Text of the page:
And then when the interviewer asks for your salary expectation, you can say, “It’s my understanding from my research that jobs of this level pay in the neighborhood of $96,500,” or “I consulted my former boss Bob Smith, who’s now a V.P. at your competitor Quadroodle, and he told me the going rate is $96,500.”
(Note: Using a specific the number can make you sound more authoritative—so avoid rounding off too much.)
In a world where women all too often punished for being too assertive in salary negotiations, framing your argument around benchmark numbers and using a high-level ally to bolster your case can help you walk away with more money and your likeability in tact.
And that is the ultimate glass-ceiling breakthrough.
More from this series on Money.com:]
- The 10 Commandments of Salary Negotiation
- How to Tell If Now Is a Good Time to Ask for a Raise
- The Best Answer to the Question, “What Are Your Salary Requirements?”
- The Ultimate Millennial’s Guide to Negotiating Salary
More on salary negotiation from PayScale.com:
If you're itching for a career change in 2015, here are some fast-growing, high-paying options that have yet to hit the mainstream.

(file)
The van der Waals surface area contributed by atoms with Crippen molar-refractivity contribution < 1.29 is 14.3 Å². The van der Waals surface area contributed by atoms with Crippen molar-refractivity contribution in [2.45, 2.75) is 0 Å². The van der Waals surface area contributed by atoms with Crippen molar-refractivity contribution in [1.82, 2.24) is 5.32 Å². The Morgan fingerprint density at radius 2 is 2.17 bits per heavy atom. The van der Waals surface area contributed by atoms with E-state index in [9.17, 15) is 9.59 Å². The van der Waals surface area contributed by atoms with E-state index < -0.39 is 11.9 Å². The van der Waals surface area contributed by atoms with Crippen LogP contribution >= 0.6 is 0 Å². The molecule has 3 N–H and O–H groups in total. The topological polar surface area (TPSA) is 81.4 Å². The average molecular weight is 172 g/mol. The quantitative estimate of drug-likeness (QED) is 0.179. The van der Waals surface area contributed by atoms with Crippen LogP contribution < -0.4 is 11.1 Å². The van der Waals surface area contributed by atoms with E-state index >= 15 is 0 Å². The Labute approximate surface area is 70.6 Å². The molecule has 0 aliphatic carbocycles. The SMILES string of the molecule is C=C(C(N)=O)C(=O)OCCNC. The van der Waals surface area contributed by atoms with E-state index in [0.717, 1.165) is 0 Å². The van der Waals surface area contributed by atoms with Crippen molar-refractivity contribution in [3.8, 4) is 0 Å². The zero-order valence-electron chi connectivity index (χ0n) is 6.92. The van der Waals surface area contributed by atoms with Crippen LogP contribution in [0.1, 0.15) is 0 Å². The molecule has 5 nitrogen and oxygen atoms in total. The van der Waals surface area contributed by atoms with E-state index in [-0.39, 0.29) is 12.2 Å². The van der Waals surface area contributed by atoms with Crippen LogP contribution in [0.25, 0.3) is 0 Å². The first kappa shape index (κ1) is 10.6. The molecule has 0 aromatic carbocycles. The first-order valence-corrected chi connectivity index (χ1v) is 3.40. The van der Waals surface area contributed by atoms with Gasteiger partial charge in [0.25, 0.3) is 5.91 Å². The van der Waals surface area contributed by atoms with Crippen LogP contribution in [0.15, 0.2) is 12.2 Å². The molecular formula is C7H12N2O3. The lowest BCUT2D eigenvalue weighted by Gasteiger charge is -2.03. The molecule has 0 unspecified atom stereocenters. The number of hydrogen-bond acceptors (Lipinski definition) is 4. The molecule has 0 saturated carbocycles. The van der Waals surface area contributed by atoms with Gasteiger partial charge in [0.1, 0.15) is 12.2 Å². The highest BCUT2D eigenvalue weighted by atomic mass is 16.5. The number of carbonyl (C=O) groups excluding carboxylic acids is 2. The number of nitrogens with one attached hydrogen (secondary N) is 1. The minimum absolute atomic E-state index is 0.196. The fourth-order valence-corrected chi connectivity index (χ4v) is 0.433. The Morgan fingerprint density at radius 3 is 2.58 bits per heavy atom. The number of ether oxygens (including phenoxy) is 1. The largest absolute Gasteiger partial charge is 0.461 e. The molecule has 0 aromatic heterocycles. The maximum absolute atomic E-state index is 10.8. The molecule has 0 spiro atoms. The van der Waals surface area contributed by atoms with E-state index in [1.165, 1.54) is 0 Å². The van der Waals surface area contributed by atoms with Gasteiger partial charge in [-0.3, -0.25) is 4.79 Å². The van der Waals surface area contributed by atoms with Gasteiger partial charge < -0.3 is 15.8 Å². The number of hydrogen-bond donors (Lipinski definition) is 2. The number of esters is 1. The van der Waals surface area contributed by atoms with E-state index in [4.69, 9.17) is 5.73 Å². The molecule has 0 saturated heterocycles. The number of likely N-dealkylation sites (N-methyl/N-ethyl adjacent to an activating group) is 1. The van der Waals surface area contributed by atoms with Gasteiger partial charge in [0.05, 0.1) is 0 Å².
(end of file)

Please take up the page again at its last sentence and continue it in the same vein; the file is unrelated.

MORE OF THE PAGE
Good news, job seekers: employment opportunities look bright in 2015. Staffing levels are expected to rise 19%, according to ManpowerGroup’s annual Employment Outlook Survey. Robust hiring gains are forecast for the “usual suspects,” says Payscale.com’s vice president Tim Low—namely retail, healthcare, and technology. But peel back those broad categories, and you’ll uncover high demand for unique talents and skill sets and a bunch of new jobs you may not even know existed.
“As we shift away from conventional jobs and move forward into the information economy, there are a growing number of opportunities for workers to transfer skills in seemingly unrelated fields,” says Stephanie Thomas, researcher and program director at the Institute for Compensation Studies at Cornell University.
Additionally, job titles are becoming more diverse, says Scott Dobroski, career trends analyst at Glassdoor, an employer review website. “Employers are looking for innovative ways to do business and are therefore [allocating money] to brand-new positions,” he says.
So if you’re itching for a change in 2015, here are some ways to break into these high-paying, still-under-the-radar careers—all of which are growing at a rate far greater than the 11% national average.
1. If you’re an: executive assistant or medical administrator, consider becoming a… NUCLEAR MEDICINE TECHNOLOGIST